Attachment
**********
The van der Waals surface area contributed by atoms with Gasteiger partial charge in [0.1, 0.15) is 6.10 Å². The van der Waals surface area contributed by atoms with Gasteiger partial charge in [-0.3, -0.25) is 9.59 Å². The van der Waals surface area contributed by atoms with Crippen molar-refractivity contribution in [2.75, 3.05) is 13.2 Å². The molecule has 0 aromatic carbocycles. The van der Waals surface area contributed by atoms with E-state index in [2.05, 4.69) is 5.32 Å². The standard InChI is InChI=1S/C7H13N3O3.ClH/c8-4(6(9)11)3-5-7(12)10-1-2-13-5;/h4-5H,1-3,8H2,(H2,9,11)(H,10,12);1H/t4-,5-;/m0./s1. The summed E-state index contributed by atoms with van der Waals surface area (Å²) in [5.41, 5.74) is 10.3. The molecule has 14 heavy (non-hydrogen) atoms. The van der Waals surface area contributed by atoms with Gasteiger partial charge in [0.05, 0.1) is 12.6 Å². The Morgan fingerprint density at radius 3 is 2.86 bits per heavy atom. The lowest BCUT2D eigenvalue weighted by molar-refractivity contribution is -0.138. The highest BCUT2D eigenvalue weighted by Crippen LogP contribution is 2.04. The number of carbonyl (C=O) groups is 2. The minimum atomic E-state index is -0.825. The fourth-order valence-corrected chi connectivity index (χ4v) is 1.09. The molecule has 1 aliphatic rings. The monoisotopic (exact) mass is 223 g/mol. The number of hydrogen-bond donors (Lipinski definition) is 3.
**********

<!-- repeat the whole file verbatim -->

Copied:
The van der Waals surface area contributed by atoms with Gasteiger partial charge in [0.1, 0.15) is 6.10 Å². The van der Waals surface area contributed by atoms with Gasteiger partial charge in [-0.3, -0.25) is 9.59 Å². The van der Waals surface area contributed by atoms with Crippen molar-refractivity contribution in [2.75, 3.05) is 13.2 Å². The molecule has 0 aromatic carbocycles. The van der Waals surface area contributed by atoms with E-state index in [2.05, 4.69) is 5.32 Å². The standard InChI is InChI=1S/C7H13N3O3.ClH/c8-4(6(9)11)3-5-7(12)10-1-2-13-5;/h4-5H,1-3,8H2,(H2,9,11)(H,10,12);1H/t4-,5-;/m0./s1. The summed E-state index contributed by atoms with van der Waals surface area (Å²) in [5.41, 5.74) is 10.3. The molecule has 14 heavy (non-hydrogen) atoms. The van der Waals surface area contributed by atoms with Gasteiger partial charge in [0.05, 0.1) is 12.6 Å². The Morgan fingerprint density at radius 3 is 2.86 bits per heavy atom. The lowest BCUT2D eigenvalue weighted by molar-refractivity contribution is -0.138. The highest BCUT2D eigenvalue weighted by Crippen LogP contribution is 2.04. The number of carbonyl (C=O) groups is 2. The minimum atomic E-state index is -0.825. The fourth-order valence-corrected chi connectivity index (χ4v) is 1.09. The molecule has 1 aliphatic rings. The monoisotopic (exact) mass is 223 g/mol. The number of hydrogen-bond donors (Lipinski definition) is 3.